An Open Letter To Saturday School

I picked up my exuberant Kindergartner last Tuesday and was surprised when he handed me an official looking letter from the school. It stated that he had been marked absent at some point in the last 3 months and as part of their 'perfect attendance incentive' being offered to "make up" the absence by attending Saturday school the weekend that kicks off their Thanksgiving break.

Wait, what?

He's in KINDERGARTEN y'all. Why the eff would I send him to Saturday school for four hours? Aside from racking my brain to think if he even missed a day (turns out we skipped a day when he got his new cast) he's already only there for four hours! Why would I send him in on the weekend to "make up" the hours? 
That makes no sense. 
Upon further reading I discovered it was optional but to continue with their push of perfect attendance they were advising we go. You read that right. They want the kids to strive for the "perfect attendance incentive" at the end of the year so you can go to school on a Saturday and 'make up' the hours you missed.
Umm yeah that's a no from me dawg. A big FAT no, nope, no way, no how. 
Why are we doing this to kids again? So the school can get more funding? I'm a firm believer in supporting our public schools in all the ways I can but this? Nah, fam. I'm not down with this nonsense. 

Parents and administrators often wonder why kids are so stressed out at a young age and I'm a firm believer that this is one of the reasons. Pushing perfect attendance and trying to get them to come in to complete that act on their day off is just compounding these emotions. I see kids freaked out running full speed to get to their class on time and fretting about missing a single day because they're sick or have a travel day for vacation and they shouldn't be feeling that at all.

Yes, we want our children to understand commitment and school is the first place they learn to show up on time and daily BUT do we want to put so much pressure on them to NEVER MISS A SINGLE DAY so that they start to panic if they are even a minute late?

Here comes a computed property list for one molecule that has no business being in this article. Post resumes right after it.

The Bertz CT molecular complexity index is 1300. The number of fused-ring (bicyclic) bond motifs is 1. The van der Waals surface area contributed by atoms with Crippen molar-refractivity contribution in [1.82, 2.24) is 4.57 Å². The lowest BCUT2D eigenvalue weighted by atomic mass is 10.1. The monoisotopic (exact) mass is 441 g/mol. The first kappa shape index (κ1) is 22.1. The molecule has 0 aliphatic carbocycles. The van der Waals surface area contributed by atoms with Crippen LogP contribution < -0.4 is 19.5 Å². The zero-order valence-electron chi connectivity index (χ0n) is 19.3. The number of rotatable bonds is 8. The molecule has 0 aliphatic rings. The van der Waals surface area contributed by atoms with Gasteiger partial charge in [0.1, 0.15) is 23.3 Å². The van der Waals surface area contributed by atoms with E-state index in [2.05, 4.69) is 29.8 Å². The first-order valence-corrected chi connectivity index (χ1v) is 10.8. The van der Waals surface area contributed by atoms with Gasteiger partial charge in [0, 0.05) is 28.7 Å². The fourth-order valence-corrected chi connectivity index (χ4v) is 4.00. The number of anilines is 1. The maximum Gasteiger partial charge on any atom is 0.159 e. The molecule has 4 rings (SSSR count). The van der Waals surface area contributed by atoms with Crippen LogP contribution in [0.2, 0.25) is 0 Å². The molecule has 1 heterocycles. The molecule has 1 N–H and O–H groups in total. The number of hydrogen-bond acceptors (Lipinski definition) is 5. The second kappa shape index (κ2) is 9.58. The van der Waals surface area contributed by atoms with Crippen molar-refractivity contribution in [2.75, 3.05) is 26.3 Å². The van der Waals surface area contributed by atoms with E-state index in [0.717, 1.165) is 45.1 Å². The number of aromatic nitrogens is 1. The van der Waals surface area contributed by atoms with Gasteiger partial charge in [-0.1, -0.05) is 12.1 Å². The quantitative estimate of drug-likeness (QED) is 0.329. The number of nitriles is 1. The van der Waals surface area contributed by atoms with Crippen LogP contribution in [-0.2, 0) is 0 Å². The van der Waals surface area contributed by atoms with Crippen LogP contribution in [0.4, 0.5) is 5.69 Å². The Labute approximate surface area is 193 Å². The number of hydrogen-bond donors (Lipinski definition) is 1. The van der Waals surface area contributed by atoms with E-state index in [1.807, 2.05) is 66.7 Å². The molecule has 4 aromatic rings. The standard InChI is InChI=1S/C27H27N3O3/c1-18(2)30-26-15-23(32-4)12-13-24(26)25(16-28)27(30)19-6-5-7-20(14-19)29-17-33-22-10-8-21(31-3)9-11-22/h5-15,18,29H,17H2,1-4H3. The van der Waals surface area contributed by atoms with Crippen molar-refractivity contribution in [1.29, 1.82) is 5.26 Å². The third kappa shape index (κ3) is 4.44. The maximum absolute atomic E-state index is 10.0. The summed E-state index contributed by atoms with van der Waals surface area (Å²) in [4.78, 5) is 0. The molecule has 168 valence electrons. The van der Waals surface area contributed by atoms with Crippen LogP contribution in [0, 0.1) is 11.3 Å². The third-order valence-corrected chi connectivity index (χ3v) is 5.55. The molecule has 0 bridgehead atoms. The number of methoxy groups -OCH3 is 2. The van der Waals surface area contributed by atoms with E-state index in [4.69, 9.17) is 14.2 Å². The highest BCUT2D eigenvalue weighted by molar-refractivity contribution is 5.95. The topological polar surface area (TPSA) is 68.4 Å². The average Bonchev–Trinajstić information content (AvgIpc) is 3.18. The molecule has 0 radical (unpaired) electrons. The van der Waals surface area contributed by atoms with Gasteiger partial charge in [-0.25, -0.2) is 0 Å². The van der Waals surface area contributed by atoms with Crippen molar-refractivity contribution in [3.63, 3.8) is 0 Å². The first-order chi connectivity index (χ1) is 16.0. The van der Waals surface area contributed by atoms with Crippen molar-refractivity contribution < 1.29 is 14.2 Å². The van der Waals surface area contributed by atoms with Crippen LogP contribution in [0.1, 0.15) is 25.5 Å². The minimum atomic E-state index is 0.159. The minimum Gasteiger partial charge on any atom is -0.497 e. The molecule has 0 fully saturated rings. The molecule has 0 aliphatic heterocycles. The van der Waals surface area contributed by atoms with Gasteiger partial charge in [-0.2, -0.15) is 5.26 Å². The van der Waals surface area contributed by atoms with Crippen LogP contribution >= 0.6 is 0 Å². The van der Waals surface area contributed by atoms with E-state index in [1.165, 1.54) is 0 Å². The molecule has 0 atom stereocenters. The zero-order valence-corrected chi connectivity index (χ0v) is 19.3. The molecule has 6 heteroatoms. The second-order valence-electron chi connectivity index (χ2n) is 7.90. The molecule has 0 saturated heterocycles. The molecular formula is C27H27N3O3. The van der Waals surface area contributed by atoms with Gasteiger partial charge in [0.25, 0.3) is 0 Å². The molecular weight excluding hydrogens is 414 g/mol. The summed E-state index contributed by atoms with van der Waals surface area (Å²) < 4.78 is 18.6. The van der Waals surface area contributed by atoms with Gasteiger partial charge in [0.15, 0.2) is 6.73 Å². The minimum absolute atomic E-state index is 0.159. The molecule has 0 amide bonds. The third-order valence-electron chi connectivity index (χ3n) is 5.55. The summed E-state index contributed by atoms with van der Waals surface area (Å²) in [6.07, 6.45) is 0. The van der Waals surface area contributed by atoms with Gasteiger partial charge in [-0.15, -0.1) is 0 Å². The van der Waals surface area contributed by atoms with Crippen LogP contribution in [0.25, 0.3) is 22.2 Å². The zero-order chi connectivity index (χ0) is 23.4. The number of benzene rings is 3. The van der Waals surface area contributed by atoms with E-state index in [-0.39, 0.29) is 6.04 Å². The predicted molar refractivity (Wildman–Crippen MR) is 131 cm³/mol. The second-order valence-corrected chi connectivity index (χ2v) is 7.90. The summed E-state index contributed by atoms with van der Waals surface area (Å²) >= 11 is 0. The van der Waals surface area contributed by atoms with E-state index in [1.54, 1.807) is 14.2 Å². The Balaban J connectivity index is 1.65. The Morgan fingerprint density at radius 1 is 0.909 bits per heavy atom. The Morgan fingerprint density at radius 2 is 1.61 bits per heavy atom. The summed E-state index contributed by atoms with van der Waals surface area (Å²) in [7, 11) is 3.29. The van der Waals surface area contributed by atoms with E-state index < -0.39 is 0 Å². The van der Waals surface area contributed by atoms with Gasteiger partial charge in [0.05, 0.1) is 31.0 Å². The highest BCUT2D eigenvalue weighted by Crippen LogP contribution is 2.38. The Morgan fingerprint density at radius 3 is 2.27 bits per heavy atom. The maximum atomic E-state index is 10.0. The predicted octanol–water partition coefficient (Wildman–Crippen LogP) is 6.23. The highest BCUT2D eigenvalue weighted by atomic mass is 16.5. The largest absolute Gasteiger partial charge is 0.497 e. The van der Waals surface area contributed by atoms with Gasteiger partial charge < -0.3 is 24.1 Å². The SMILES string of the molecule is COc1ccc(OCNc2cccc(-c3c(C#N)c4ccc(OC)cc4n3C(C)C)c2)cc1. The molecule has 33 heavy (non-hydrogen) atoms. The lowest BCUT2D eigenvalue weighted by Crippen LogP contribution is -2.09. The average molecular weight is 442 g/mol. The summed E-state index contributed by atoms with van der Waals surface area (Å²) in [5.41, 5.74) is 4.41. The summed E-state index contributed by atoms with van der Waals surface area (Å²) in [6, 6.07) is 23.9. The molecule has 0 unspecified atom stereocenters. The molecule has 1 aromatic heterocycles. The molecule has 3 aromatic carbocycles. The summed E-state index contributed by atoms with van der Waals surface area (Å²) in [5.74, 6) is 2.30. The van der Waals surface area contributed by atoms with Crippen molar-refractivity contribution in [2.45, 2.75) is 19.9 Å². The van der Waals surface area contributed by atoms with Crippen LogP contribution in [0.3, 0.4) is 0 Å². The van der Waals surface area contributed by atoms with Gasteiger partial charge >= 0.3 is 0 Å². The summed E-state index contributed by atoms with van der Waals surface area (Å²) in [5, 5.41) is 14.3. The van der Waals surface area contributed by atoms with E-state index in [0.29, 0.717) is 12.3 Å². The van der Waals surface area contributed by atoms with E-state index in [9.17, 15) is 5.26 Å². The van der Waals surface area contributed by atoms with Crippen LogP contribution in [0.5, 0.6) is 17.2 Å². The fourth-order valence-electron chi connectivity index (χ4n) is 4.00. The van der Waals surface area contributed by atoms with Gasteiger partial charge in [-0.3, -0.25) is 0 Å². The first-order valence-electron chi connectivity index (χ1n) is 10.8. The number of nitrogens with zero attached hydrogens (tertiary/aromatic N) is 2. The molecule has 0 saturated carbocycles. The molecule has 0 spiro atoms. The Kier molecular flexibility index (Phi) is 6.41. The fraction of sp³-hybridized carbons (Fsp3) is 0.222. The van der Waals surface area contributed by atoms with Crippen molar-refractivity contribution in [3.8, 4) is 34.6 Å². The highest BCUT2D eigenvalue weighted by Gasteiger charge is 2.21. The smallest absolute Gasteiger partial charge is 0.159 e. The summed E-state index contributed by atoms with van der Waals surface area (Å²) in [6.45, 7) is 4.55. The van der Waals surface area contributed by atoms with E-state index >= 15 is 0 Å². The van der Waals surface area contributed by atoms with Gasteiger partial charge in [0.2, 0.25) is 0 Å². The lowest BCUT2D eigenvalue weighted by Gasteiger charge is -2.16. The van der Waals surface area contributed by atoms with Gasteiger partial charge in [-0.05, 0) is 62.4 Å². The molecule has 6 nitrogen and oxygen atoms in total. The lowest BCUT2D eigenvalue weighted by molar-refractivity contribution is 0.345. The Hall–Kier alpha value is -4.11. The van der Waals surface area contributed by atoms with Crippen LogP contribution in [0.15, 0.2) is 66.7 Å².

I think not. 
Grwoing up we basically had to cough up a lung,and prove it, in order to stay home from school (perks of having parents in the medical field) meanwhile I had peers who's parents let them skip on days they were "tired" or "stressed" and just needed a break. I was jelly for sure as I was there sick or not. So when my oldest began school I vowed I wouldn't be such a stickler. If we wanted to stay an extra day on vacation, we did. If she wanted to cut out earlier and spend time w/ cousins, we let her, if she missed a day because she was up too late the night before, meh, no big deal. Mental health days are just as necessary for kids/teens as they are for adults but we push our kids to go so hard we often miss when they need them. And they do need them. 

 Before you start rolling your eyes she's always had her work done, rarely missed a test and we called in to be responsible. But making them go when they are truly in the weeds just seems wrong. Hell, adults call out sick just to get a break (and sometimes to head to Disneyland) so why can't kids?

I don't know y'all, I'm just not about putting so much pressure on kids at such a young age. Perfect attendance is great thing to strive for, but I'll be damned if I'm going to send my five-year old to school on a Saturday to achieve it and all so the school can get more funding from the state. 

Judge your mom and worry about your eyebrows. 


  1. I'm with you. That is WAY too much pressure. We are all good with having a family skip day (call it a mental health day if you have to) and enjoying some time together mid-week. We don't do this all the time, but sometimes even kids need a break. As long as their work is make up and they are generally responsible, I don't see an issue with it. And does your son's school push the whole "be a good citizen" agenda on them? It can get to be too much....especially for Kindergarten!

  2. The expectation that there should be perfect attendance in kindergarten is outrageous to me. The suggestion that I would spend my Saturday, let alone have my child spend part of his, at school to make up four hours? WHAT THE HELL DID THEY COVER IN THOSE FOUR HOURS THAT NOT "MAKING UP" WILL BE SO DETRIMENTAL?


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